So, what are you doing in DC?

Posted on Monday, Mar 30, 2015

“So, what are you doing in D.C.?” 

That is a question I have been asked who knows how many times.  From family members, to interviewers at the Bush School, to people I have met since arriving in Virginia, that seems to be the one question they all have in common.  What I am doing, and if I like it.  Sometimes, I do not know how to answer.  This internship experience has definitely been a once-in-a-lifetime opportunity, and I feel extremely blessed to be where I am.  I know many other people applied for this position, and it was given to me.  PPIP selected me to represent Texas A&M, and my supervisor chose me to represent Congressman Michael McCaul.  I am where I am because people believed in me.

Every time someone asks me what D.C. is like, I try to emphasize how incredibly blessed I feel.  I explain what I do on a daily basis, from sorting emails, to listening to constituent complaints, and coordinating White House tours.  It may be mundane, I tell them, but it is where I have been placed, and I was going to take advantage of every opportunity presented to me.

“Are you challenged at all?  You graduated from the Texas A&M University…and you’re doing administrative work.  Don’t you think your skills could be better used elsewhere?”

In a word…yes.  But this question gives me the chance to expand upon my experiences.  I talk about the hearings and briefings I am privileged to attend.  I talk about meeting important people in D.C., including the Secretary and Deputy Secretary of the Department of Homeland Security, various Congressmen, and ambassadors.  I talk about interacting with constituents while I’m conducting a tour, and watching their faces glow with a smile at the “whisper spot” in Statutory Hall.  I talk about how I have met Aggies, and how they have thanked me for exemplifying the Aggie core values through my actions and work at McCaul’s office.  While I have tried to represent Texas A&M as best as I can, that was the first time someone had told me that I carried myself like a true Aggie.  Through this entire experience, I have learned more about myself than I could have ever imagined.  I have learned to be patient, to laugh and smile even when I do not feel like it, to be polite regardless of what is said to me over the phone.  I have learned that I can handle stressful situations better than I could in the past: answering phone call after phone call while having to greet visitors in the office as they were meeting with a staffer, as well as sign for the package the mailman brought to the door.  I have learned that I have a contagious smile and personality: the visitors in our office thank me for being welcoming and joyous.  More than anything, I have learned that I am capable of far more than I ever could have anticipated before interning on Capitol Hill.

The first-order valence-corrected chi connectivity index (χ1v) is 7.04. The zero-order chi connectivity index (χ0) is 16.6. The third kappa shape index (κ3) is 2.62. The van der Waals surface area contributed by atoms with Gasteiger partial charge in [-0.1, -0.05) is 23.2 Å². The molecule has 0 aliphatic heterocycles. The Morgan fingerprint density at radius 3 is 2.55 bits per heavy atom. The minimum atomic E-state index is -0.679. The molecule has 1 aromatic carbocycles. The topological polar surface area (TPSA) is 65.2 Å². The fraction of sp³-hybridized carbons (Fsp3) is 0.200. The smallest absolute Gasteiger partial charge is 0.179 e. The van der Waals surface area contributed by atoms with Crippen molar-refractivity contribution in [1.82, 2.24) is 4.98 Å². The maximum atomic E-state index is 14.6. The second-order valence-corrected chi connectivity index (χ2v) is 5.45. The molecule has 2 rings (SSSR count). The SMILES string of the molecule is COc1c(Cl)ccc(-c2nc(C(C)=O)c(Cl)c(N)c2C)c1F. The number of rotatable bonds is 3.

“Okay, so…maybe it’s not all bad.  But what do you do on weekends?  Are there a lot of things to do?”

Then the individual receives story after story from my extracurricular adventures: five-dollar burger nights at Bar Louie next door, seeing a play at Ford’s Theatre, going to the top of the Washington Monument, visiting the museums, and traveling to Annapolis like I did last weekend.  I also take the opportunity to talk about the unexpected, unscheduled little experiences: seeing the changing of the guard at Arlington National Cemetery, making my first snow angel and having a snowball fight on the National Mall, and meeting new people at Starbucks and striking up conversations about books and movies.  There are incredible opportunities, I say; you do not even have to go out of your way to look for them because they come to you.

“But what have you gained from doing this?”

I have gained a network.  Through the office of Michael McCaul, I have connected with each individual on the staff, and they have told me they would help me later on in my life, should the opportunity present itself.  They would write me recommendation letters galore, they said, including the Congressman.  All I had to do was ask, and they would have the letter emailed, mailed, or faxed to wherever it needed to go.  I know people in different offices, both from Texas A&M and outside of the university: one is a staff assistant at a Congressman’s office from North Carolina, while the other is an intern in Rep. Steve Russell’s office across the hall from us.  Through one of my roommates, I have connected with someone who works at the Pentagon, and the Office of Federal Relations has given me the opportunity to talk with former students in the area, giving me advice regarding obtaining a job in Washington, D.C. upon my graduation from the Bush School of Government & Public Service.  I have individuals willing to help me and reach out on my behalf for years to come, and I plan on using that to my advantage in the future.

Washington, D.C. has been far more than I could ever have hoped for.  I cannot believe I am halfway done.  And as the spring break crowds arrive, and I become a glorified tour guide for the office, this is what I have to say: let the networking games with constituents begin!  I will conduct each tour with a happy heart and a mind hopefully full of knowledge (and the right directions inside the Capitol), to be able to answer all of their questions, as well as ask my own, in return.  Who knows what these tours have in store!   

Kelsie Suter
Congressman Michael McCaul
Washington, D.C. - Spring 2015


Tags: Extracurricular, Reflections, Washington